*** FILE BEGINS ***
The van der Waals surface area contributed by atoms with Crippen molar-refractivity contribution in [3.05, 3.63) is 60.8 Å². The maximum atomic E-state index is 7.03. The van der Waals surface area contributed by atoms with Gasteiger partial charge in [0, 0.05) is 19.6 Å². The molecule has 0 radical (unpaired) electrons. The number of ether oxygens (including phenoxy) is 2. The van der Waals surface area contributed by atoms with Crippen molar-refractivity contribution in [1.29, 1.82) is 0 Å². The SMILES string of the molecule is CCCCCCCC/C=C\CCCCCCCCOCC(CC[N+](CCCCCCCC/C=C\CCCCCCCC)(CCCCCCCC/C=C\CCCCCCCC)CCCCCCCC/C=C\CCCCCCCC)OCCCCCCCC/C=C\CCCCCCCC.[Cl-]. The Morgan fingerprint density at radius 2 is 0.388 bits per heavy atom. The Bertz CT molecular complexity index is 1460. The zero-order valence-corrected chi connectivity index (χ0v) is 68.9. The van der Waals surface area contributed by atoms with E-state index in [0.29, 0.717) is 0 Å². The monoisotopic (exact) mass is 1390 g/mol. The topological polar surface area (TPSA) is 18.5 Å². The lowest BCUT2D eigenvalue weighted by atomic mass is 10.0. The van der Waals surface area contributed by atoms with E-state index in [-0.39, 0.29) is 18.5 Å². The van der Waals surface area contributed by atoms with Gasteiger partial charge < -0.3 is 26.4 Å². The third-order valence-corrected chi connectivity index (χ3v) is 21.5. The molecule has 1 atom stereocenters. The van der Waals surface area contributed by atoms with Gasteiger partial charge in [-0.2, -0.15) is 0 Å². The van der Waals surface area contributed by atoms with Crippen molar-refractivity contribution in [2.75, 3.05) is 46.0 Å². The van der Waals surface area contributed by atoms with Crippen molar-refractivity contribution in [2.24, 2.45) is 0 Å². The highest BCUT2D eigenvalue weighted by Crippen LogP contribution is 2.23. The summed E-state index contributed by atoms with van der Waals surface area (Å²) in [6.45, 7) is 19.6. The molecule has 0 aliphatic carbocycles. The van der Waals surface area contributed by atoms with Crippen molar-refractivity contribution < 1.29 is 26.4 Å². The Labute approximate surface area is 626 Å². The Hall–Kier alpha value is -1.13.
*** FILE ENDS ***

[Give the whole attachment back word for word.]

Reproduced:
The van der Waals surface area contributed by atoms with Crippen molar-refractivity contribution in [3.05, 3.63) is 60.8 Å². The maximum atomic E-state index is 7.03. The van der Waals surface area contributed by atoms with Gasteiger partial charge in [0, 0.05) is 19.6 Å². The molecule has 0 radical (unpaired) electrons. The number of ether oxygens (including phenoxy) is 2. The van der Waals surface area contributed by atoms with Crippen molar-refractivity contribution in [1.29, 1.82) is 0 Å². The SMILES string of the molecule is CCCCCCCC/C=C\CCCCCCCCOCC(CC[N+](CCCCCCCC/C=C\CCCCCCCC)(CCCCCCCC/C=C\CCCCCCCC)CCCCCCCC/C=C\CCCCCCCC)OCCCCCCCC/C=C\CCCCCCCC.[Cl-]. The Morgan fingerprint density at radius 2 is 0.388 bits per heavy atom. The Bertz CT molecular complexity index is 1460. The zero-order valence-corrected chi connectivity index (χ0v) is 68.9. The van der Waals surface area contributed by atoms with E-state index in [0.29, 0.717) is 0 Å². The monoisotopic (exact) mass is 1390 g/mol. The topological polar surface area (TPSA) is 18.5 Å². The lowest BCUT2D eigenvalue weighted by atomic mass is 10.0. The van der Waals surface area contributed by atoms with E-state index in [-0.39, 0.29) is 18.5 Å². The van der Waals surface area contributed by atoms with Gasteiger partial charge < -0.3 is 26.4 Å². The third-order valence-corrected chi connectivity index (χ3v) is 21.5. The molecule has 1 atom stereocenters. The van der Waals surface area contributed by atoms with Gasteiger partial charge in [-0.2, -0.15) is 0 Å². The van der Waals surface area contributed by atoms with Crippen molar-refractivity contribution in [2.75, 3.05) is 46.0 Å². The van der Waals surface area contributed by atoms with Crippen molar-refractivity contribution in [2.24, 2.45) is 0 Å². The highest BCUT2D eigenvalue weighted by Crippen LogP contribution is 2.23. The summed E-state index contributed by atoms with van der Waals surface area (Å²) in [6.45, 7) is 19.6. The molecule has 0 aliphatic carbocycles. The van der Waals surface area contributed by atoms with Crippen molar-refractivity contribution < 1.29 is 26.4 Å². The Labute approximate surface area is 626 Å². The Hall–Kier alpha value is -1.13.